The Benefits of Reading Books 📚
Hey friends! So, I've noticed lately that a ton of people seem to be setting ambitious reading goals for their New Year's Resolutions. With that in mind, I have a question for y'all:
Do you still read books?
I have to confess here that I used to be a really voracious reader, especially when I was a kid. I would literally carry books with me everywhere I went.
Now, I still read a ton, due to the nature of my work and my obsessive hunger for information. In fact, I am certain that I spend more total hours reading than I did when I was a child. However, my consumption of books, particularly fiction, has kind of fallen off of a cliff.
This might not sound like a big deal. But not all text is created equal. Reading literature seems to promote different cognitive processes because this form of reading tends to be more immersive. And interestingly, I stumbled upon some research that suggests that the unique cognitive impact of reading books may have protective effects on the brain, especially as you get older.
This Year’s Research Highlights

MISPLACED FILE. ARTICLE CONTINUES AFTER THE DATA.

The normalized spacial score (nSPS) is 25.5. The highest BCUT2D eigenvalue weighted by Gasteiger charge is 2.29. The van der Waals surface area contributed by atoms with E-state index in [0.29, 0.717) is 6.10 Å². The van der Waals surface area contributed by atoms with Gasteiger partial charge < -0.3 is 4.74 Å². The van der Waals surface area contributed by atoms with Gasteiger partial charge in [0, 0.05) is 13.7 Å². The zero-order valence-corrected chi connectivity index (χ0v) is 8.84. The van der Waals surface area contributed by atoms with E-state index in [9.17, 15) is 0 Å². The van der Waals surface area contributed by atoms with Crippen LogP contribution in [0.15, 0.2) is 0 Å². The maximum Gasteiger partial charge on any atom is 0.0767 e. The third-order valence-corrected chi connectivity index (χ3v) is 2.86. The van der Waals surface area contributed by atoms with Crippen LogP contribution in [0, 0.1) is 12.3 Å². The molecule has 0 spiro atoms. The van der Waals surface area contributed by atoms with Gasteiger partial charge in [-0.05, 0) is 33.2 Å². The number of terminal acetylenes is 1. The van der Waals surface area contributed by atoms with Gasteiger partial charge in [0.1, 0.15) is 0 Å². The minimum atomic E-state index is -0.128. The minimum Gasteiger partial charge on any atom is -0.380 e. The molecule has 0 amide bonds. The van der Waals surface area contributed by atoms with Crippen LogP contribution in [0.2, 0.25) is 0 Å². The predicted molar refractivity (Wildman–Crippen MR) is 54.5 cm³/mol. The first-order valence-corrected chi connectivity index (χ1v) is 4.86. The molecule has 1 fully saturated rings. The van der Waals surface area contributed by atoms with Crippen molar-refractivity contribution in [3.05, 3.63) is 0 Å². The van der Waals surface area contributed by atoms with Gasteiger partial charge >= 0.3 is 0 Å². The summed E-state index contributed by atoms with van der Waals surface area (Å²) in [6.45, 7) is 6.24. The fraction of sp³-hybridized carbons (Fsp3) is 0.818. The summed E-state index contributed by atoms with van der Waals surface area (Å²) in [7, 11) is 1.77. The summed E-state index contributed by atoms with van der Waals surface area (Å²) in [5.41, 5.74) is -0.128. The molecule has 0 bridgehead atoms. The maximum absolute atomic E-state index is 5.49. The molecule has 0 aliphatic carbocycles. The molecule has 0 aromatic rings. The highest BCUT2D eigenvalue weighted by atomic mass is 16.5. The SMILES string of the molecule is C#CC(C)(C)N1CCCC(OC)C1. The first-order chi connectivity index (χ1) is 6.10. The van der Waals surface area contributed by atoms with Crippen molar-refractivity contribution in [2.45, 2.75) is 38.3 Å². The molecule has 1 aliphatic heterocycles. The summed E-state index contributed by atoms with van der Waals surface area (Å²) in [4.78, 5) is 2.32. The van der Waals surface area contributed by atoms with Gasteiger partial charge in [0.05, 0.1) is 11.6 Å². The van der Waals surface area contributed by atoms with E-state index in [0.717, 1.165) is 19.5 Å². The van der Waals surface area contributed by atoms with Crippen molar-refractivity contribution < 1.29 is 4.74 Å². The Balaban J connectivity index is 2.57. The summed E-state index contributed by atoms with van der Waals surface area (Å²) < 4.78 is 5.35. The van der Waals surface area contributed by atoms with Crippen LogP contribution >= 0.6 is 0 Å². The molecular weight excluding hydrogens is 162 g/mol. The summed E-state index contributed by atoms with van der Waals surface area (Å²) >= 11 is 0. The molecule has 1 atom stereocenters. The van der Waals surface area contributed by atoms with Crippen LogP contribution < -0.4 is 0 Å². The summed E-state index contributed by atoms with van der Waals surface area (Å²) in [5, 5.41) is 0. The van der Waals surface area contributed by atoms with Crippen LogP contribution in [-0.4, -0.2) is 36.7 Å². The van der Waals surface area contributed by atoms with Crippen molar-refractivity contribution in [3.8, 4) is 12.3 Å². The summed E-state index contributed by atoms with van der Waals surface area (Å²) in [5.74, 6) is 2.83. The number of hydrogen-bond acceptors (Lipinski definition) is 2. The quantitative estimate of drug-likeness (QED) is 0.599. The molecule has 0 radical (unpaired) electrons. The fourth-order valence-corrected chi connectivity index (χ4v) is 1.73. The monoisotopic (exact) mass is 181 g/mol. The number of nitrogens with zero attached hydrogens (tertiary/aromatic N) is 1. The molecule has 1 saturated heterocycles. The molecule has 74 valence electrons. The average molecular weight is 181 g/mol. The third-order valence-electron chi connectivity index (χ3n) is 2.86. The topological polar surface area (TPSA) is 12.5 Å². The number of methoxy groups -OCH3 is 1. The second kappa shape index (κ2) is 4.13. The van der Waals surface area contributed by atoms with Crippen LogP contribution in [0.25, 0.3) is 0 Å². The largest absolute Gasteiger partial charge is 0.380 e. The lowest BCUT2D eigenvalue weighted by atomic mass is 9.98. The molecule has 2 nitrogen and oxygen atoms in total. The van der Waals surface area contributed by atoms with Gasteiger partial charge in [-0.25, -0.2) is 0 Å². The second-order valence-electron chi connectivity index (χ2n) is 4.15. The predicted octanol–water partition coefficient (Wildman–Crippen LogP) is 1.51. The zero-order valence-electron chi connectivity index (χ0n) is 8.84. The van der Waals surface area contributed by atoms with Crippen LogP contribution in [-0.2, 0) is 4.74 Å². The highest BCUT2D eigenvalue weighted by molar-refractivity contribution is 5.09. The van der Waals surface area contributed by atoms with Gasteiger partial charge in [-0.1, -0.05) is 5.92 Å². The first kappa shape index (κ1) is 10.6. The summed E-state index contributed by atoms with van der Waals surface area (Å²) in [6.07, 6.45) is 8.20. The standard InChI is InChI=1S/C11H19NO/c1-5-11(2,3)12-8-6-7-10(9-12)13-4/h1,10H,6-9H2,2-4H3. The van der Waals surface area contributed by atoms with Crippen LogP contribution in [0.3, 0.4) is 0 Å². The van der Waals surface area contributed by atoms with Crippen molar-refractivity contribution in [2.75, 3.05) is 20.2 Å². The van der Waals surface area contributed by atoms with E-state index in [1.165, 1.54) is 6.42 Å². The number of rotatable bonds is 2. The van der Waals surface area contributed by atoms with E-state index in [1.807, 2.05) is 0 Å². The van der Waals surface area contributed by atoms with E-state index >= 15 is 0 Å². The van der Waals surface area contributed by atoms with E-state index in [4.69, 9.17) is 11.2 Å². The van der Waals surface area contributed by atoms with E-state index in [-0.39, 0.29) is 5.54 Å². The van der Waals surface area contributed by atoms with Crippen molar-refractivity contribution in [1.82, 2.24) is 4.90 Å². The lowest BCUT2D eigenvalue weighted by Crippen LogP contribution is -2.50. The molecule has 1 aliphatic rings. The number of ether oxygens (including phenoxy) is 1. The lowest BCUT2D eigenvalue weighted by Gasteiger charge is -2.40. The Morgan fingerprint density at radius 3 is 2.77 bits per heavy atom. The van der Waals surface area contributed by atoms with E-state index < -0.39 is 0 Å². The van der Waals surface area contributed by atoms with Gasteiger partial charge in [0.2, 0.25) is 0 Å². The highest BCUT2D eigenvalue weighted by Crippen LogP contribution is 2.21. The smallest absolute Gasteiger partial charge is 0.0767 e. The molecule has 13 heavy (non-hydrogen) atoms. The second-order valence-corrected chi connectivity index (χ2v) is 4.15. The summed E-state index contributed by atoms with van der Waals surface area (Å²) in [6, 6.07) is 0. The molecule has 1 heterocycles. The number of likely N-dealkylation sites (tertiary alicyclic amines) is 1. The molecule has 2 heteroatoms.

It is considered normal for aspects of cognition to deteriorate with age; however the speed and extent of this decline shows substantial variability between individuals, and this can be explained in large part by engagement of cognitive skills. A large body of evidence shows that education protects against the manifestation of Alzheimer's symptoms and age-related decline of hippocampal volume, representing a phenomenon known as "cognitive reserve." But you may not have to go to school to benefit from cognitive reserve. Interestingly, literacy has been found to be a stronger predictor of late-life cognitive ability than one's level of education, suggesting that reading may be a key mediator of this protective effect. It has been shown that formal education is not associated with most cognitive measures after adjusting for literacy, and higher literacy scores are linked to greater performance in all domains of cognition in older adults, even outside of language processing. To see if a reading intervention could improve cognitive processes in vulnerable individuals, researchers at the University of Illinois recruited 76 older adults and randomly assigned them to two different groups. Half were assigned to use a variety of verbal puzzle apps on an iPad (active control group), and the other half were assigned to spend that time consuming an array of reading materials (novels, history, biography) that were uploaded to the iBooks app. All participants were asked to spend 90 minutes per day, 5 days per week, across 8 weeks on their assigned activity. At the end of the study, the experimental (reading) group showed significant improvements in working memory and episodic memory, compared to the control (puzzle) group. This is particularly encouraging because among all cognitive functions, working memory is one of the most susceptible to age-related decline.